Frequently Asked Questions

What is the measurement and how did you make it?

We observed the star upsilon Andromeda and its planet upsilon Andromeda b together (they look like a single point of light to us) at five different times over one orbit. We used an instrument called the Multiband Imaging Photometer for Spitzer (MIPS) on the Spitzer Space Telescope to measure the planet at a wavelength of 24 micrometers, which is a wavelength about 50 times longer than the human eye can see. At this wavelength, the star does not emit as much light as in the visible part of the spectrum, so it is favorable for measuring the dim planet. We measure variations of a few tenths of one percent in the system's total light (star plus planet). These variations have the same cycling as the known planetary orbit, and the amount of variation is consistent with physical models of such planets.

Shown at left is the measurement we actually made. The horizontal axis represents the phase of the orbit (that is, the planet makes a single orbit about the star as the phase goes from 0 to 1). At five times during the course of a single orbital period, we measured the brightness of the star+planet system. The points and associated error bars show how the brightness varied, relative to the value measured at the first epoch.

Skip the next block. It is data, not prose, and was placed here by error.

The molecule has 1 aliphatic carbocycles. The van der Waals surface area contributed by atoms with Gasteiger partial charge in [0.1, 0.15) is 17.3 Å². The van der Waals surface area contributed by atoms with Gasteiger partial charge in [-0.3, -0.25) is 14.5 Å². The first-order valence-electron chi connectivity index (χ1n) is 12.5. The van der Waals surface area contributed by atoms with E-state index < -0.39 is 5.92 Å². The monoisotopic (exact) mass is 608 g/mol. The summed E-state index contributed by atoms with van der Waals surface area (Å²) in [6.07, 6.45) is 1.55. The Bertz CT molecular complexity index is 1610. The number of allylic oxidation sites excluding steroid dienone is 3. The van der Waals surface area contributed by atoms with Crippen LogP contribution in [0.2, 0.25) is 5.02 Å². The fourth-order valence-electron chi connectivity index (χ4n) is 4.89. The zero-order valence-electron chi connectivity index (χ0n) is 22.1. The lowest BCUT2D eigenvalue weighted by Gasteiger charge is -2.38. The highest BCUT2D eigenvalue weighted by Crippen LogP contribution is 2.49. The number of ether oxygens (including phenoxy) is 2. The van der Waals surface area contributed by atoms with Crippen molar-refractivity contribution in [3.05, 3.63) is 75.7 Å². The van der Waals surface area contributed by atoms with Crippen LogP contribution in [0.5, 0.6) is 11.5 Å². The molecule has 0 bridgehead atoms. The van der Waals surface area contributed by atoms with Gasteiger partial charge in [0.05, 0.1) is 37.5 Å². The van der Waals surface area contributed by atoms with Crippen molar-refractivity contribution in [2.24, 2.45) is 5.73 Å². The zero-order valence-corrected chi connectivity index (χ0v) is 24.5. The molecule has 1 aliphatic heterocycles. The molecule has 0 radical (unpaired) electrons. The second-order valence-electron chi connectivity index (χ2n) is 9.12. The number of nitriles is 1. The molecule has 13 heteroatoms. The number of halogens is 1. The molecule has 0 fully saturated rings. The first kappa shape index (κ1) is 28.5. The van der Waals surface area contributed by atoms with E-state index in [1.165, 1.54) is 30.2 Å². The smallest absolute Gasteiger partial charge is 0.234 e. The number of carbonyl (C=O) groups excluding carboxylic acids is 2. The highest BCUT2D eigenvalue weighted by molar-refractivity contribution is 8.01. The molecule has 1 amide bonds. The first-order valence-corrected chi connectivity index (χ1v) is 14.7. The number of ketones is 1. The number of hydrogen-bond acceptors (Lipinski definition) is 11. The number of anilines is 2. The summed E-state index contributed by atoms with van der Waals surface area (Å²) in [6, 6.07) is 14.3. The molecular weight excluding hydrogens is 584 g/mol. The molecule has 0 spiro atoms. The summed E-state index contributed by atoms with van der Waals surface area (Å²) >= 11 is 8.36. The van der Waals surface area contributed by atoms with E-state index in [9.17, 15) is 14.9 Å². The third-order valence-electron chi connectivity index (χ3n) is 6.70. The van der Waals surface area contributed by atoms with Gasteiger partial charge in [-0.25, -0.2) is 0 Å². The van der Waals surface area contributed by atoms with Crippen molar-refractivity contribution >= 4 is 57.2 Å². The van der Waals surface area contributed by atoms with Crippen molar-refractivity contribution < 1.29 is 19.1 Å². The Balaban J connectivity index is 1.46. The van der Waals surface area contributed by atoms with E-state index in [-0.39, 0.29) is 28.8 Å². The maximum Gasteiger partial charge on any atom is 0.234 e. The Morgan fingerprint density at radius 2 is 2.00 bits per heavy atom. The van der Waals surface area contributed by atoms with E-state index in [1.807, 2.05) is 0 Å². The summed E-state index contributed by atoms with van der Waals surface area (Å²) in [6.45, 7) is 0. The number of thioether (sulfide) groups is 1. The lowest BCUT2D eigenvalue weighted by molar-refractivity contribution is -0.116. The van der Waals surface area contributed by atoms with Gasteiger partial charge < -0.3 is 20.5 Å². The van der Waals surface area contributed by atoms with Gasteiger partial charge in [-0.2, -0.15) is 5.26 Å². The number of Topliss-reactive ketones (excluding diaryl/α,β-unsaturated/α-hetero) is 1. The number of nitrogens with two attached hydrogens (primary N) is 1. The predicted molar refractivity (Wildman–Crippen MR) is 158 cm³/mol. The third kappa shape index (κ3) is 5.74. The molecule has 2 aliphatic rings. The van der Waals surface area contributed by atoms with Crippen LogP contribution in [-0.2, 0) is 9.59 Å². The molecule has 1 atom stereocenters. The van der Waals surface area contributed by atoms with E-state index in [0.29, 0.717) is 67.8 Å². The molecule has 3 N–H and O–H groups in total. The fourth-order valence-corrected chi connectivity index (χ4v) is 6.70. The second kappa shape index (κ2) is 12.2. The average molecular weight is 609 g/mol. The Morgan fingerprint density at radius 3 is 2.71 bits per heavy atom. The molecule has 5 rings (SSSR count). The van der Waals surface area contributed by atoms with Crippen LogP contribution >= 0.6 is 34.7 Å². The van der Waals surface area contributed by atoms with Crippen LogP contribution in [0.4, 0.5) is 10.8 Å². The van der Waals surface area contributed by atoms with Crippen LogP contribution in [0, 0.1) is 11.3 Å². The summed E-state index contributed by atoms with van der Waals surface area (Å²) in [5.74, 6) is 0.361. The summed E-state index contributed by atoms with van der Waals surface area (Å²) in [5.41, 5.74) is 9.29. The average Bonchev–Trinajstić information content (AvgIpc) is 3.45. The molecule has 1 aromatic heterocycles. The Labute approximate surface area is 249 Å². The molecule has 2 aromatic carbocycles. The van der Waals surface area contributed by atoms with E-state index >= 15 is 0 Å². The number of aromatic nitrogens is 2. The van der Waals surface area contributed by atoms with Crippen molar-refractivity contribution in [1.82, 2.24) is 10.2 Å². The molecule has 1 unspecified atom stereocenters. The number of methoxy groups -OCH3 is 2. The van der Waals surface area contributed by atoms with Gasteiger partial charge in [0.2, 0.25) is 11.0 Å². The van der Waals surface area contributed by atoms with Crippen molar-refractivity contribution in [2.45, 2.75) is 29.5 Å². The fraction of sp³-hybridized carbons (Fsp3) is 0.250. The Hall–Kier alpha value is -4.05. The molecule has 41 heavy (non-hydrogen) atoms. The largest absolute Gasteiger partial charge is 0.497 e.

The solid line then shows the expected variation if the planet reradiates the absorbed energy from a hotspot as it goes around the star. This model is strongly constrained by the radial velocity measurements and the only parameter to be determined is the overall amplitude. Therefore, the agreement is very encouraging.

What are the main results of this measurement?

First, we have detected the difference between day and night on the planet upsilon Andromeda b, a non-transiting extrasolar planet. This is the first measurement of light coming directly to us from a non-transiting planet, and also the first measurement of light from the night side of any extrasolar planet. The specific pattern of this light tells us that the planet re-emits most of the energy it absorbs from its star immediately, as opposed to carrying it around to the night side and warming up the night. This is important because it tests theoretical models for how the atmospheres of extrasolar planets work. Second, we have made the first successful demonstration of a technique that can directly measure non-transiting extrasolar planets. This is important because most known extrasolar planets do not transit, and this is particularly true of nearby planets, which are the easiest to measure directly.

Why do you care, and why should we?

Astronomers care because of the possibilities for future measurements, particularly of smaller planets to be discovered in the future. Planetary scientists (including many astronomers) care because such a measurement tells us about the behavior of planetary atmospheres under exotic conditions. These are good reasons for you to care as well. A goal that many astronomers share with the public is to discover and measure Earth-like planets orbiting sun-like stars at distances where water can exist on the surface in liquid form. This measurement is a step in the direction of measuring such planets when they are found. Also, studying exotic atmospheres puts the Earth into context. As an analogy, who knows more about driving, someone who has driven the same sedan for his entire 20 years of driving experience, or someone who has spent 20 years driving everything from scooters to cars to big rigs to trains and boats?